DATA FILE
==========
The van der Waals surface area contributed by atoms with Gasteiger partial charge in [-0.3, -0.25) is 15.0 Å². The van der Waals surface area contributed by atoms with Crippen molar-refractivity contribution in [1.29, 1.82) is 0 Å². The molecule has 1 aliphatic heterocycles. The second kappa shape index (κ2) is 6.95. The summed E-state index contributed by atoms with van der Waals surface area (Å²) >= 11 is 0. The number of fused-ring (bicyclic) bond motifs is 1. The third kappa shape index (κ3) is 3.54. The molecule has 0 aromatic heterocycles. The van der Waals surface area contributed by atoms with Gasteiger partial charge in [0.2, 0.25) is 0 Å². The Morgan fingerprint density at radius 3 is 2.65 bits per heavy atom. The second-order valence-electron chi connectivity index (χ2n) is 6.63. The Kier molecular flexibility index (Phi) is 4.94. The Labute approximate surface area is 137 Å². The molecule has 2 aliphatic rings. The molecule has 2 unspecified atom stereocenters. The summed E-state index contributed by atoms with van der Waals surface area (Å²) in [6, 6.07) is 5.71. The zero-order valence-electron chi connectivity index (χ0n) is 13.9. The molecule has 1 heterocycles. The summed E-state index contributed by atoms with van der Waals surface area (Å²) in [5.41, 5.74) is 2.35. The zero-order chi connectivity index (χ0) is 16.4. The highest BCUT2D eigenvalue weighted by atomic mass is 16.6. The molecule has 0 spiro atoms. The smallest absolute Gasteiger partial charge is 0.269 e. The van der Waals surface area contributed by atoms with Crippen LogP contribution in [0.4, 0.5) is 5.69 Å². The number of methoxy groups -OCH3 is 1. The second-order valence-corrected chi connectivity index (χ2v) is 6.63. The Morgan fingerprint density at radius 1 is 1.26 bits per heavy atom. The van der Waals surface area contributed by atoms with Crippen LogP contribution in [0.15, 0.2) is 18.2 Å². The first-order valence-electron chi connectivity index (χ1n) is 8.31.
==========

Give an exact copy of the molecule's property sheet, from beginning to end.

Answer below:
The van der Waals surface area contributed by atoms with Gasteiger partial charge in [-0.3, -0.25) is 15.0 Å². The van der Waals surface area contributed by atoms with Crippen molar-refractivity contribution in [1.29, 1.82) is 0 Å². The molecule has 1 aliphatic heterocycles. The second kappa shape index (κ2) is 6.95. The summed E-state index contributed by atoms with van der Waals surface area (Å²) >= 11 is 0. The number of fused-ring (bicyclic) bond motifs is 1. The third kappa shape index (κ3) is 3.54. The molecule has 0 aromatic heterocycles. The van der Waals surface area contributed by atoms with Gasteiger partial charge in [0.2, 0.25) is 0 Å². The Morgan fingerprint density at radius 3 is 2.65 bits per heavy atom. The second-order valence-electron chi connectivity index (χ2n) is 6.63. The Kier molecular flexibility index (Phi) is 4.94. The Labute approximate surface area is 137 Å². The molecule has 2 aliphatic rings. The molecule has 2 unspecified atom stereocenters. The summed E-state index contributed by atoms with van der Waals surface area (Å²) in [6, 6.07) is 5.71. The zero-order valence-electron chi connectivity index (χ0n) is 13.9. The molecule has 1 heterocycles. The summed E-state index contributed by atoms with van der Waals surface area (Å²) in [5.41, 5.74) is 2.35. The zero-order chi connectivity index (χ0) is 16.4. The highest BCUT2D eigenvalue weighted by atomic mass is 16.6. The molecule has 0 spiro atoms. The smallest absolute Gasteiger partial charge is 0.269 e. The van der Waals surface area contributed by atoms with Crippen LogP contribution in [0.4, 0.5) is 5.69 Å². The number of methoxy groups -OCH3 is 1. The second-order valence-corrected chi connectivity index (χ2v) is 6.63. The Morgan fingerprint density at radius 1 is 1.26 bits per heavy atom. The van der Waals surface area contributed by atoms with Crippen LogP contribution in [0.15, 0.2) is 18.2 Å². The first-order valence-electron chi connectivity index (χ1n) is 8.31.